OWC 12.4

Review: Re:Vision Effects DE:Flicker After Effects plug-in

By Brady Betzel

The commercials that aired during the Olympics coverage showed off some of the latest and greatest camera work and visual effects I’ve seen on the small screen. Some were just breathtaking. I mean who doesn’t love snowboarders doing 1080s at around 5% speed over a 100-foot gap in the snow at night? I know I do. You may have also noticed strobing or flickering in the lights as a result of the high-speed frame rate under the lights.

Without getting too deep into the physics and optic technicalities of filming, lights and cameras don’t necessarily get along when run at high-frame rates (Usually more pronounced at or above 240fps. If you are interested, Google “Alternating Current and Incandescence” while filming.). Keep this in mind while filming at high-frame rates for slow motion, but if you forget Re:Vision Effects has come to your rescue with its De:Flicker plug-in for After Effects CS5 and up, including Adobe After Effects CC. The full version costs $249.95, and the render-only option is $49.99.

As I watched the Olympic commercials on broadcast TV and YouTube I was a little bummed out that they didn’t spend a little extra money to fix this, maybe it was an aesthetic choice or maybe no one realized that you could remove the strobing effect relatively easily. When talking with the guys at Re:Vision, they explained how their De:Flicker plug-in worked, but more importantly that it was easy to use. I love plug-ins that are detailed and in depth, but I also love plug-ins that know what they are supposed to do, and do it well. This is exactly what the De:Flicker plug-in does.

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If you have any sense of slow motion and how it works in After Effects you undoubtedly have heard of Twixtor, the kingpin of slow-motion plug-ins (YouTube Twixtor and you will be amazed at how awesome a balloon popping at 1% speed looks). Re:Vision Effects makes Twixtor. Go to their site (www.revisionfx.com) and you will see that they have an ultra-high standard for the products they release, and De:Flicker lives up to the name.

Recently I’ve been obsessed, to put it mildly, with my GoPro Hero 3+ camera. For this review I thought it would fit in perfectly if I could shoot 240fps. Now while you may be thinking, the GoPro Hero 3+ does shoot 240fps. It does, but it’s at an abysmal WVGA resolution (800×480), so how is that useful? That’s what make it the perfect test, because what camera does everyone use these days to shoot sports? GoPro. So why not test out a plug-in that claims to correct strobing in almost ALL cameras, with one of the lower resolutions with the most noise? I wanted to throw the hardest footage at De:Flicker and see how it processed it. What De:Flicker did was exactly as promised and even better.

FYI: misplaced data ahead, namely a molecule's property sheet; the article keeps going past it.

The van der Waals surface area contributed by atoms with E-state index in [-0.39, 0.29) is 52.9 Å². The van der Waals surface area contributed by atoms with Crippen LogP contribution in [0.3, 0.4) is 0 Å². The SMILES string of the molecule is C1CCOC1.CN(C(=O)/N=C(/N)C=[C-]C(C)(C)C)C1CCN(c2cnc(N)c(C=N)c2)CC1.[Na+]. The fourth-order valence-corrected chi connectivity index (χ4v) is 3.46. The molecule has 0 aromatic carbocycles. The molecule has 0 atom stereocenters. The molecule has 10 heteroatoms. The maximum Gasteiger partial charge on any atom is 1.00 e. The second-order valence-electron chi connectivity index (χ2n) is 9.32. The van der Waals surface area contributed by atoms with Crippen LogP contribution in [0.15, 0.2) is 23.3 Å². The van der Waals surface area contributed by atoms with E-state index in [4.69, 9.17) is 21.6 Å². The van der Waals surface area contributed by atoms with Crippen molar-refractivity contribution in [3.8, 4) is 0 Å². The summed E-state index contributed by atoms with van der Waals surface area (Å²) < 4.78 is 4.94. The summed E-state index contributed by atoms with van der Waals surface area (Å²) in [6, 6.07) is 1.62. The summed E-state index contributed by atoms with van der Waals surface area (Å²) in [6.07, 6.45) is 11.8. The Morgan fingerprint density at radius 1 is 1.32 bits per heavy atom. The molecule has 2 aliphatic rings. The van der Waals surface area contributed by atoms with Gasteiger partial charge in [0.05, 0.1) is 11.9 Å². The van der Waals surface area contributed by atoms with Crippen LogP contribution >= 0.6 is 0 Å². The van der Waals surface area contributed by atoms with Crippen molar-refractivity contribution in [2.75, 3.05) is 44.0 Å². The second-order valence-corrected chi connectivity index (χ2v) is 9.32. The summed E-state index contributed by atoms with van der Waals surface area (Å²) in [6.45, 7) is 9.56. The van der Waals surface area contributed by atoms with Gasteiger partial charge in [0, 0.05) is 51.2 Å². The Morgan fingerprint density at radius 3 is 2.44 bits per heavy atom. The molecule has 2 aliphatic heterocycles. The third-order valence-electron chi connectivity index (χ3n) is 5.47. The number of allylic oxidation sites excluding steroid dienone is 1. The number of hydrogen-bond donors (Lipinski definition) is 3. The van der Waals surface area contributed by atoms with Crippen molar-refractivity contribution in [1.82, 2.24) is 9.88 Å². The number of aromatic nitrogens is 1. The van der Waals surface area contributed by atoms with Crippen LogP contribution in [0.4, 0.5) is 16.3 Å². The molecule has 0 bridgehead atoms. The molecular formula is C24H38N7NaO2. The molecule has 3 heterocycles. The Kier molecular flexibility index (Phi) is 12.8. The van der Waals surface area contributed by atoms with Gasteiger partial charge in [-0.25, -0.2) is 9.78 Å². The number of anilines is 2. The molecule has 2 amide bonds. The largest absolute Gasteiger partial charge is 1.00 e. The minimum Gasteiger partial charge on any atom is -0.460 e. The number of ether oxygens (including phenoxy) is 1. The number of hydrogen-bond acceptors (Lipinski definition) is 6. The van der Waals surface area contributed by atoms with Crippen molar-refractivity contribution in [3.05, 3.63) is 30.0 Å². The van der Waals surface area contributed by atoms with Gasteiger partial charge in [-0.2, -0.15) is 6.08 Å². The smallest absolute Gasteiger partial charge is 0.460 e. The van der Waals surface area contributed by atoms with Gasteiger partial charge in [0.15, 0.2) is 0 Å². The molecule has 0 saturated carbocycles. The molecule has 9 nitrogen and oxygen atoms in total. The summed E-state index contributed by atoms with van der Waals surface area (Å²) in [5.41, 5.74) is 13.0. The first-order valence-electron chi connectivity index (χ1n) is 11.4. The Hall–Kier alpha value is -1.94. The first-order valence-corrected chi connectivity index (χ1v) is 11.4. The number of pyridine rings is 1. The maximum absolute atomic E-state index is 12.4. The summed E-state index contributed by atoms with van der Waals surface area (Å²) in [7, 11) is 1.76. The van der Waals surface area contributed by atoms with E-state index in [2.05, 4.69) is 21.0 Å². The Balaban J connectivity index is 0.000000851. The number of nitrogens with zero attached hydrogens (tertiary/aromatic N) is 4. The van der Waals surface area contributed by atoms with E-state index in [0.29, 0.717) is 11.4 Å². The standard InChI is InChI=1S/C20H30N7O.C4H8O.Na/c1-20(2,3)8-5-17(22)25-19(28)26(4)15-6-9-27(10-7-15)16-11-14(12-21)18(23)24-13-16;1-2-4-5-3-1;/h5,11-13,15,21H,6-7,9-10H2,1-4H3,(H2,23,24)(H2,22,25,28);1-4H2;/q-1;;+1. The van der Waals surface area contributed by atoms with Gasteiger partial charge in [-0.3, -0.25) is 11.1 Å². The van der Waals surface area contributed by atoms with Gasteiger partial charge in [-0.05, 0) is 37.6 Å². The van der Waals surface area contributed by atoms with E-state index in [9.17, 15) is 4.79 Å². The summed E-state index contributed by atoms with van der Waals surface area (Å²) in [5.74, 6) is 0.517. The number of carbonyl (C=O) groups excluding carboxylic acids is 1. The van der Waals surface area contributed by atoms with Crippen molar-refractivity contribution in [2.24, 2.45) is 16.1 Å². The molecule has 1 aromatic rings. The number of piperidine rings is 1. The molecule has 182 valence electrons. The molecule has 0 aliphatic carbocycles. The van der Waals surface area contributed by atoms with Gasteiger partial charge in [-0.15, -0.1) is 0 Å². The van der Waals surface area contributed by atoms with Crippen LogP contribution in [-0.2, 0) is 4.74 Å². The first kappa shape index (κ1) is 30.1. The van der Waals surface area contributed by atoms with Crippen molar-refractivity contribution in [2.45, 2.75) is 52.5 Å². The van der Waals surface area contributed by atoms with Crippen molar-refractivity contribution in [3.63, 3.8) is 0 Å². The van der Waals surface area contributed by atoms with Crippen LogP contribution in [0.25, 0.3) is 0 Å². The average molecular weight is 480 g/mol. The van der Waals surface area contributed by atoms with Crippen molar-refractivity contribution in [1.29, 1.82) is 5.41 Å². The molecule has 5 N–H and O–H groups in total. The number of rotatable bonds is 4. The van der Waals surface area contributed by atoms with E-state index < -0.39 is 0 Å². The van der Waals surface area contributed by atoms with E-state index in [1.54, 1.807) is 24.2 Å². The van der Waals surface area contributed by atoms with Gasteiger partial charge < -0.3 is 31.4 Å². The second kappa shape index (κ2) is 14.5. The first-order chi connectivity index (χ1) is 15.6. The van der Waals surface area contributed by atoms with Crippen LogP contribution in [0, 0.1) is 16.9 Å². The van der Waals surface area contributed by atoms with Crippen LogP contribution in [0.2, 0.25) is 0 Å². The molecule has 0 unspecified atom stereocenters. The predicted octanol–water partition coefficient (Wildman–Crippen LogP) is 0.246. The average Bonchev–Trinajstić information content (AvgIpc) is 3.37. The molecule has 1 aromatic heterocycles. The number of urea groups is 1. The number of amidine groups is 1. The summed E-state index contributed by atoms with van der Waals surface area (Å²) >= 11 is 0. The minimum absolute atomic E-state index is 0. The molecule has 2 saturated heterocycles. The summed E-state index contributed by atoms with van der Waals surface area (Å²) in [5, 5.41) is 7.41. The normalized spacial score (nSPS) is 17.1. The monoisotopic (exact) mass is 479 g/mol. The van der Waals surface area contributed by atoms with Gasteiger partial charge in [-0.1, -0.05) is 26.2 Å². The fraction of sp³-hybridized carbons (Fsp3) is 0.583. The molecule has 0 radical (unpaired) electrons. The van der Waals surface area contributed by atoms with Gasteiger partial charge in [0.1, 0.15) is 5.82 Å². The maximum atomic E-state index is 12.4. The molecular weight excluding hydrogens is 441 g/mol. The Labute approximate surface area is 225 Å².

PUTTING IT TO THE TEST
For the purposes of the review, I shot a quick clip in low light, with high contrast, indoors. I brought the footage into After Effects, and once slowed down you could immediately see the strobing. You could also see a substantial amount of noise had been produced because I shot in possibly the worst lighting known to the modern world at a low resolution. Once I installed De:Flicker, which was painless by the way, I wanted to see what I could do without reading any features and/or watching any tutorials.

I jumped in and tried to process the footage, unfortunately it wasn’t as easy as I had thought. I messed around with the presets and even saw a setting for Pulsating Highlights, which I thought made sense. I got the footage partially corrected but not where I wanted it. So I then sought out Re:Vision Effects tutorials for De:Flicker which can be found at http://help.revisionfx.com —  tutorials for all of their products can be found there. After a quick four-minute tutorial I made the right adjustments and my high-speed footage was surprisingly usable. Now I say usable because I have worked on talk shows as well as reality television and the footage we get isn’t always “usable,” but we have to make it work. De:Flicker is a plug-in I would suggest for anyone dealing with footage that is sent in from their viewers or characters, it can take horrible slow motion with tons of noise and/or strobing and make it watchable.